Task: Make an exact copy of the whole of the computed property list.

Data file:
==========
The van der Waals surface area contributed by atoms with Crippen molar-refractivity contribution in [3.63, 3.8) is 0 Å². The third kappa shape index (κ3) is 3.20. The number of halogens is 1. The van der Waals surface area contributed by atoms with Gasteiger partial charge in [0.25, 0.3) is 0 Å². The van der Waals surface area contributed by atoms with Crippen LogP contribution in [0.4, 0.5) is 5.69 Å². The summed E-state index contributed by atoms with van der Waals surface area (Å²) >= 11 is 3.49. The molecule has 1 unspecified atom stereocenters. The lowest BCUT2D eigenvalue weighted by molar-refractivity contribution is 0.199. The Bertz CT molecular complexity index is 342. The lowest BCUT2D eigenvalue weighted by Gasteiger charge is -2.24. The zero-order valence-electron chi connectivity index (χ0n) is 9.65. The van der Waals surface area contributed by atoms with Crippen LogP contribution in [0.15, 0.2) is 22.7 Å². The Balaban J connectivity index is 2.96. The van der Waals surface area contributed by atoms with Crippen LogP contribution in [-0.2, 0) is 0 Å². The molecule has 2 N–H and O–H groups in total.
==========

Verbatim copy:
The van der Waals surface area contributed by atoms with Crippen molar-refractivity contribution in [3.63, 3.8) is 0 Å². The third kappa shape index (κ3) is 3.20. The number of halogens is 1. The van der Waals surface area contributed by atoms with Gasteiger partial charge in [0.25, 0.3) is 0 Å². The van der Waals surface area contributed by atoms with Crippen LogP contribution in [0.4, 0.5) is 5.69 Å². The summed E-state index contributed by atoms with van der Waals surface area (Å²) >= 11 is 3.49. The molecule has 1 unspecified atom stereocenters. The lowest BCUT2D eigenvalue weighted by molar-refractivity contribution is 0.199. The Bertz CT molecular complexity index is 342. The lowest BCUT2D eigenvalue weighted by Gasteiger charge is -2.24. The zero-order valence-electron chi connectivity index (χ0n) is 9.65. The van der Waals surface area contributed by atoms with Crippen LogP contribution in [0.15, 0.2) is 22.7 Å². The Balaban J connectivity index is 2.96. The van der Waals surface area contributed by atoms with Crippen LogP contribution in [-0.2, 0) is 0 Å². The molecule has 2 N–H and O–H groups in total.